You get an email from a friend, with a link and a message: “Hi! Oprah says it’s excellent!” But did your friend really send this message? And what’s so excellent?
Millions of people got emails like this one, but not from their friends. Instead, according to the FTC, marketers hired by Sale Slash sent spam emails from hacked email and social media accounts. Why? To trick people into thinking the messages came from a friend. And, of course, to sell stuff.
What happens when you pay someone who says they’re going to help you, and they don’t? Well, in the case of HOPE Services, the FTC came calling.
Here’s the story: According to the FTC, a group of companies and individuals doing business as HOPE Services told consumers facing foreclosure they could get help from legitimate, government-backed programs, like Making Home Affordable — but only after they made three monthly trial payments into a so-called mortgage lender’s trust account.
The devastation caused by a massive earthquake in Nepal and the Katmandu Valley region has left many people asking how they can help. If you’re looking for a way to give, the Federal Trade Commission urges you to do some research to ensure that your donation will go to a reputable organization that will use the money as promised.
A couple of weeks ago, we told you about a sweepstakes scam using the FTC’s name to get people to send money. Now, there’s another sweepstakes-themed FTC imposter scam, and this one lays it on thick.
It starts with a letter from a lawyer in California. He says the FTC appointed him to notify you about a claim [spoiler: we didn’t], and includes a letter from FTC Commissioner Joshua Wright enlisting his help [spoiler: it’s fake].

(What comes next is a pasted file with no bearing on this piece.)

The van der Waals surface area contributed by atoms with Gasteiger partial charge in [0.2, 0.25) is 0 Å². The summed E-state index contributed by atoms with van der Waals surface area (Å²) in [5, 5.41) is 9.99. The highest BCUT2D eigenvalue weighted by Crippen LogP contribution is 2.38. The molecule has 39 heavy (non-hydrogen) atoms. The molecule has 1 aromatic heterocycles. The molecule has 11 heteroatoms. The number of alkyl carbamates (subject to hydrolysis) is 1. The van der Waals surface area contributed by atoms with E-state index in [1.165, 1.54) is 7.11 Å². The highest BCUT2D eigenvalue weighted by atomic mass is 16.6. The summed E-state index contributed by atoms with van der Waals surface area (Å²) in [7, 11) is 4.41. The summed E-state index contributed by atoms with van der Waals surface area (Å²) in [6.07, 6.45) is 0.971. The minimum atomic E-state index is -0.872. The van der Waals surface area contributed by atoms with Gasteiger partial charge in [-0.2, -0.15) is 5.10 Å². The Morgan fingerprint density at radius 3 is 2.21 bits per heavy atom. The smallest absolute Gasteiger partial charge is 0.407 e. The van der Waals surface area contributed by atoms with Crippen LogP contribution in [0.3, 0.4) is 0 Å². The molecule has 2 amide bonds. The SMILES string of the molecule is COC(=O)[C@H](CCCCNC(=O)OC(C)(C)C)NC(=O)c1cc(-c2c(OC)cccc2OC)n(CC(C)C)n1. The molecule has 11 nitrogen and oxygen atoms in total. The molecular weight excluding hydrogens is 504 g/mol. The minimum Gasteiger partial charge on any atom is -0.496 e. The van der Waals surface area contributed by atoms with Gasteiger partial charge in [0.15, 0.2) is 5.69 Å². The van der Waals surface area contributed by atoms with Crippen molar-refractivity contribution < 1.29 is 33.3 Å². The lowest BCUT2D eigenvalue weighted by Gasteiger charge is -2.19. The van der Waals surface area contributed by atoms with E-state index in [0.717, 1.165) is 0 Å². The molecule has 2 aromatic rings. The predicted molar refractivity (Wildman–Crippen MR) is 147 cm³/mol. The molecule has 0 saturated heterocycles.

The caller is irate, intimidating and — despite the foul language — sounds convincing. He says you must make good on a payday loan or your wages will be garnished. If you applied for a payday loan before, you might start questioning your memory: “Did I miss a payment? The caller has my information, so this must be legit…”
The last thing you need is a short paycheck — especially if you’re already in a bind. So you pay. Thing is, you don’t owe them a dime. It’s a scam.
Identity thieves may already have a lot of information about you – like your credit card number, the card’s expiration date, and your name, address, and phone number. With all that information in his hands, why would he call you? He’s after one vital piece of information – the security code on your credit card.
Here’s a scam with an FTC angle. The letter has an official-looking FTC seal and is signed by “FTC Director” Jessica Rich. It says someone at the FTC will help you claim a cash prize you’ve won, and will help ensure delivery. That is, after you pay off the more than $5,000 “Legal Registration Bond.”
The language might sound legal, and the letter might look legit. You might look up Jessica Rich and see she’s an actual FTC official. But the truth is, there’s nothing legal or official about it. It’s a fake letter designed to convince you to send money for a non-existent prize.
Imitation may be the sincerest form of flattery, but sometimes it’s illegal. Just ask the people behind First Time Credit Solutions, who promoted their business as “FTC Credit Solutions” until the real Federal Trade Commission shut them down.
Do you work at a doctor’s office? A nonprofit? How about a church, retirement home, or small business? Then you might be interested to hear that the FTC has stopped some scammers targeting businesses and organizations like yours.
Respectfulness and politeness — they’re valued in many close-knit communities. But when you’re dealing with a scammer, those values can backfire, as we’ve heard during our ongoing effort to fight fraud in every community. Scammers try to take advantage of your politeness to get you to hand over money or personal information.
Here are some situations when it would be just fine to interrupt, hang up, and not give a caller the time of day.